Rex Stout, et al.: The Nero Wolfe Cookbook

Invitation to the Brownstone

“I beg you not to entrust these dishes to your cook unless he is an artist. Cook them yourself, and only for an occasion that is worthy of them. They are items for an epicure, but are neither finicky nor pretentious; you and your guests will find them as satisfying to the appetite as they are pleasing to the palate. None is beyond your abilities if you have the necessary respect for the art of fine cooking – and are willing to spend the time and care which an excellent dish deserves and must have. Good appetite!”

The above quote from the account one of Nero Wolfe’s first investigations (“Too Many Cooks,” 1937) serves as one of several introductory notes to this compilation of recipes from Rex Stout’s famous mystery series involving the New York epicurean, orchid lover and heavy-weight detective whose exploits have long become as indelible a part of literary history as those of Sherlock Holmes, Hercule Poirot, Miss Marple and Lord Peter Wimsey. And the quote not only sums up to perfection Wolfe’s view of the meals served in his house; it also – consequently – provides a taste of the approach one should adopt in using this cookbook. For unlike many other literature-related recipe collections, “The Nero Wolfe Cookbook” need not rely on a great many third-party sources to determine what the great detective might have consumed; a key part of the mysteries themselves are the descriptions of Wolfe’s meals, and Wolfe’s (as well as his Swiss chef Fritz Brenner’s) attitude towards food in general.

All of the recipes presented here were initially developed by chef Michael S. Romano and tested personally by Rex Stout and New Yorker food critic Sheila Hibben. And it’s all there, from Eggs au Beurre Noir, griddle cakes, and apricot omelet to Fritz Brenner’s various duck, duckling, and pork dishes, Wolfe’s “relapses,” and even the complete menu served by Fritz on the occasion of the annual Ten for Aristology dinner in “Poison a la Carte:” Blinis with Sour Cream (of course without the fatal dose of arsenic someone had added, to Fritz’s eternal horror and shame, to one of the guests’ plates!), Green-Turtle Soup, Flounder Poached in White Wine, Mussel and Mushroom Sauce, Roast Pheasant, Suckling Pig, Chestnut Croquettes, Salad with Devil’s Rain Dressing and Cheese. As you would expect with cuisine as refined as this (and given that we’re talking, after all, about the culinary arts of the early and mid-20th century), not all ingredients are easy to track down or even still available; turtles being the obvious example – and frankly, I don’t quite share Wolfe’s predilection for such things as starlings and marrow dumplings, either. But even foregoing those recipes, there are plenty of others to try your hand at, and to get a flavor of the culinary delights that fueled Wolfe’s and his “legman” and chronicler Archie Goodwin’s investigations.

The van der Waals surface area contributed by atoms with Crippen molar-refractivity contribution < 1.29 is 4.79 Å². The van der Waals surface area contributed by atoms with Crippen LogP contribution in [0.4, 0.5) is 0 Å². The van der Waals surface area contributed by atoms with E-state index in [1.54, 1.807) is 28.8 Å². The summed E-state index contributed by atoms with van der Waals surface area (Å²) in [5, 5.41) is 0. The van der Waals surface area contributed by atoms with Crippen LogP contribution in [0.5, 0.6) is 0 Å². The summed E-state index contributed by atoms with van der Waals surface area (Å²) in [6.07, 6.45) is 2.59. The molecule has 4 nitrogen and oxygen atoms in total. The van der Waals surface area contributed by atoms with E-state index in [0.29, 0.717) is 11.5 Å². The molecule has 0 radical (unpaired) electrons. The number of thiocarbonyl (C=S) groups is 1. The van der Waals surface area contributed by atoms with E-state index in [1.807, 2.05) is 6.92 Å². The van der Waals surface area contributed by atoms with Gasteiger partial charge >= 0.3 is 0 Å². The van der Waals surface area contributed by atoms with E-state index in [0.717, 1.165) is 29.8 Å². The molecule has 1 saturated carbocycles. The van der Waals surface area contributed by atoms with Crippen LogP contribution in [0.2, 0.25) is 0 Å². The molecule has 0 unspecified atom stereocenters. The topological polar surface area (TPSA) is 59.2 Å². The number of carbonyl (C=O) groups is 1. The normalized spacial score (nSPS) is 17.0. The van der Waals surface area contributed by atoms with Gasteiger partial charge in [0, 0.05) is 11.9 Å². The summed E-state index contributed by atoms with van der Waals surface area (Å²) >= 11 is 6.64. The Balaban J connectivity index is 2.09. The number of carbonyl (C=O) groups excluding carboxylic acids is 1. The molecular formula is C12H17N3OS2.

In addition to the recipes, the book is lavishly garnished with quotes and excerpts from Rex Stout’s – err, excuse me, Archie Goodwin’s – narrations, providing the context in which individual dishes were served, as well as an array of photographs by renowned photo artists such as Norman and Lionel Wurts, Roy Perry, Samuel Gottscho, Andreas Feininger, John Muller, and Bernice Abbot; displaying the New York of the 1930s through the 1950s (by many considered the city’s golden years, and the heyday of Wolfe’s and Archie Goodwin’s career), with brownstones like Wolfe’s on West 35th Street and other fashionable residences (seen both from outside and inside), 5th Avenue, the Financial District and Times Square, the Empire State Building, Central Park and other green spots, Madison Square Garden, Fulton and other markets, the Staten Island Ferry, Grand Central and Penn Stations, and New York restaurants of various degrees of elegance and refinement. Thus, this is much more than “just” a cookbook – in fact, it’s an introduction to Wolfe’s entire world and style of life; tastefully uniting the essence of Archie Goodwin’s manifold accounts in a single volume.

“I have not a great hope that many people will eat superior meals because they buy this book and use it,” cautions Fritz Brenner in his own foreword. “The facts about food and cooking can be learned and understood by anyone with good sense, but if the feeling of the art of cooking is not in your blood and bones the most you can expect is that what you put on your table will be mangeable. … But I do not think this book will make your food any the worse. At least it should help with some of the facts.” And that, after all, is plenty already, I think. So savor, enjoy, and, in Wolfe’s words – good appetite!


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